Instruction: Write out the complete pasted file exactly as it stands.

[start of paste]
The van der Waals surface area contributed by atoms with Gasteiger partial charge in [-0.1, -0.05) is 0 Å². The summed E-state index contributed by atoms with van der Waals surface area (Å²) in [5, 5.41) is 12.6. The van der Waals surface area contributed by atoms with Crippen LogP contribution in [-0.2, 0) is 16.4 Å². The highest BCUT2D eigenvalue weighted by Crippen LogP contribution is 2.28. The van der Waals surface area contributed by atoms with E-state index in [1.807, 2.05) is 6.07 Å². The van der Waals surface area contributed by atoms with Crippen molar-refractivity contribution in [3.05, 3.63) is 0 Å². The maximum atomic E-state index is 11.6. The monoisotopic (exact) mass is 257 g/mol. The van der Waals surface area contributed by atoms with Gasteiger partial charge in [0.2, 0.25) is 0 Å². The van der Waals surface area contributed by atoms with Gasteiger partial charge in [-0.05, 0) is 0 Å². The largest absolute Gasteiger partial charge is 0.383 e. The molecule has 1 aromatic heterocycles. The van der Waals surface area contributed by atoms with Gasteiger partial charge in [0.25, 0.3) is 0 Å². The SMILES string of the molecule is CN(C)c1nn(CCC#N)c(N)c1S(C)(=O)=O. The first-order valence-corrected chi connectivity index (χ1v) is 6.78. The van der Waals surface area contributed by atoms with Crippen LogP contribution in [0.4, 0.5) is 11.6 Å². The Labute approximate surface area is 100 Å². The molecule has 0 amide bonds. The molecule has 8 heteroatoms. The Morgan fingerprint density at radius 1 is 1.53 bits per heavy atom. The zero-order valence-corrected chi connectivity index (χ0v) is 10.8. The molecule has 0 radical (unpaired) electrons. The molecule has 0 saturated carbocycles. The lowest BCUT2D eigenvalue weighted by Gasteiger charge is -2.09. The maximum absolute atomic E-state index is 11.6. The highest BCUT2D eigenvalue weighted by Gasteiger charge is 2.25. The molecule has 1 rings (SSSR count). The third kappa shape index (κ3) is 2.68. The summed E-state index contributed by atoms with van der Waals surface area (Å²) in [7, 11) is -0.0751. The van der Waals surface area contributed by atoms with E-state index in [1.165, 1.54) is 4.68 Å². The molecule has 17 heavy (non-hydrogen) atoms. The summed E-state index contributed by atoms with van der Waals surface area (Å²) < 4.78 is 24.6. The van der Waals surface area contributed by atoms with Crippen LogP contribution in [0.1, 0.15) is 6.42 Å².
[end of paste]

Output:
The van der Waals surface area contributed by atoms with Gasteiger partial charge in [-0.1, -0.05) is 0 Å². The summed E-state index contributed by atoms with van der Waals surface area (Å²) in [5, 5.41) is 12.6. The van der Waals surface area contributed by atoms with Crippen LogP contribution in [-0.2, 0) is 16.4 Å². The highest BCUT2D eigenvalue weighted by Crippen LogP contribution is 2.28. The van der Waals surface area contributed by atoms with E-state index in [1.807, 2.05) is 6.07 Å². The van der Waals surface area contributed by atoms with Crippen molar-refractivity contribution in [3.05, 3.63) is 0 Å². The maximum atomic E-state index is 11.6. The monoisotopic (exact) mass is 257 g/mol. The van der Waals surface area contributed by atoms with Gasteiger partial charge in [0.2, 0.25) is 0 Å². The van der Waals surface area contributed by atoms with Gasteiger partial charge in [-0.05, 0) is 0 Å². The largest absolute Gasteiger partial charge is 0.383 e. The molecule has 1 aromatic heterocycles. The van der Waals surface area contributed by atoms with Gasteiger partial charge in [0.25, 0.3) is 0 Å². The SMILES string of the molecule is CN(C)c1nn(CCC#N)c(N)c1S(C)(=O)=O. The first-order valence-corrected chi connectivity index (χ1v) is 6.78. The van der Waals surface area contributed by atoms with Crippen LogP contribution in [0.4, 0.5) is 11.6 Å². The Labute approximate surface area is 100 Å². The molecule has 0 amide bonds. The molecule has 8 heteroatoms. The Morgan fingerprint density at radius 1 is 1.53 bits per heavy atom. The zero-order valence-corrected chi connectivity index (χ0v) is 10.8. The molecule has 0 radical (unpaired) electrons. The molecule has 0 saturated carbocycles. The lowest BCUT2D eigenvalue weighted by Gasteiger charge is -2.09. The maximum absolute atomic E-state index is 11.6. The highest BCUT2D eigenvalue weighted by Gasteiger charge is 2.25. The molecule has 1 rings (SSSR count). The third kappa shape index (κ3) is 2.68. The summed E-state index contributed by atoms with van der Waals surface area (Å²) in [7, 11) is -0.0751. The van der Waals surface area contributed by atoms with E-state index in [1.165, 1.54) is 4.68 Å². The molecule has 17 heavy (non-hydrogen) atoms. The summed E-state index contributed by atoms with van der Waals surface area (Å²) < 4.78 is 24.6. The van der Waals surface area contributed by atoms with Crippen LogP contribution in [0.1, 0.15) is 6.42 Å².